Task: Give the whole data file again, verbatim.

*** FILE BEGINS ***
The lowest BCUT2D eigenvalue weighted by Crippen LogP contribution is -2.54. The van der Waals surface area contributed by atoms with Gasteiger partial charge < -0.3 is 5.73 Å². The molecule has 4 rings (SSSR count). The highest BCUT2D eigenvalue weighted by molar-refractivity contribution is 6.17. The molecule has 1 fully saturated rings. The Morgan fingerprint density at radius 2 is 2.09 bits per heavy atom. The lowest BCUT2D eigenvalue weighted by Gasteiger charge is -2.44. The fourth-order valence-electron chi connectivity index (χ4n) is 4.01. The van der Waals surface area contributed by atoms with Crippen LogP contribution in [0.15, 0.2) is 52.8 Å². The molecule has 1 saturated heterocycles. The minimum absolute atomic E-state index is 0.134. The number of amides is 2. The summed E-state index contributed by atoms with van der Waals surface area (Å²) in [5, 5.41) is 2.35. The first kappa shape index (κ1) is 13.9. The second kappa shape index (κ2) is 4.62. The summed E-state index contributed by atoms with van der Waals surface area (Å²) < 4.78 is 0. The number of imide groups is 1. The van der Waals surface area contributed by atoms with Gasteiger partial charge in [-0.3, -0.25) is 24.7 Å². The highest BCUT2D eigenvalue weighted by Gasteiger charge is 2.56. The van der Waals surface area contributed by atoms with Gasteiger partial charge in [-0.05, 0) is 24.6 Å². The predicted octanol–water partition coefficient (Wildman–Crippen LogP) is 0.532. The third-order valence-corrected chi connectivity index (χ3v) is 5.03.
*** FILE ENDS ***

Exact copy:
The lowest BCUT2D eigenvalue weighted by Crippen LogP contribution is -2.54. The van der Waals surface area contributed by atoms with Gasteiger partial charge < -0.3 is 5.73 Å². The molecule has 4 rings (SSSR count). The highest BCUT2D eigenvalue weighted by molar-refractivity contribution is 6.17. The molecule has 1 fully saturated rings. The Morgan fingerprint density at radius 2 is 2.09 bits per heavy atom. The lowest BCUT2D eigenvalue weighted by Gasteiger charge is -2.44. The fourth-order valence-electron chi connectivity index (χ4n) is 4.01. The van der Waals surface area contributed by atoms with Crippen LogP contribution in [0.15, 0.2) is 52.8 Å². The molecule has 1 saturated heterocycles. The minimum absolute atomic E-state index is 0.134. The number of amides is 2. The summed E-state index contributed by atoms with van der Waals surface area (Å²) in [5, 5.41) is 2.35. The first kappa shape index (κ1) is 13.9. The second kappa shape index (κ2) is 4.62. The summed E-state index contributed by atoms with van der Waals surface area (Å²) < 4.78 is 0. The number of imide groups is 1. The van der Waals surface area contributed by atoms with Gasteiger partial charge in [-0.3, -0.25) is 24.7 Å². The highest BCUT2D eigenvalue weighted by Gasteiger charge is 2.56. The van der Waals surface area contributed by atoms with Gasteiger partial charge in [-0.05, 0) is 24.6 Å². The predicted octanol–water partition coefficient (Wildman–Crippen LogP) is 0.532. The third-order valence-corrected chi connectivity index (χ3v) is 5.03.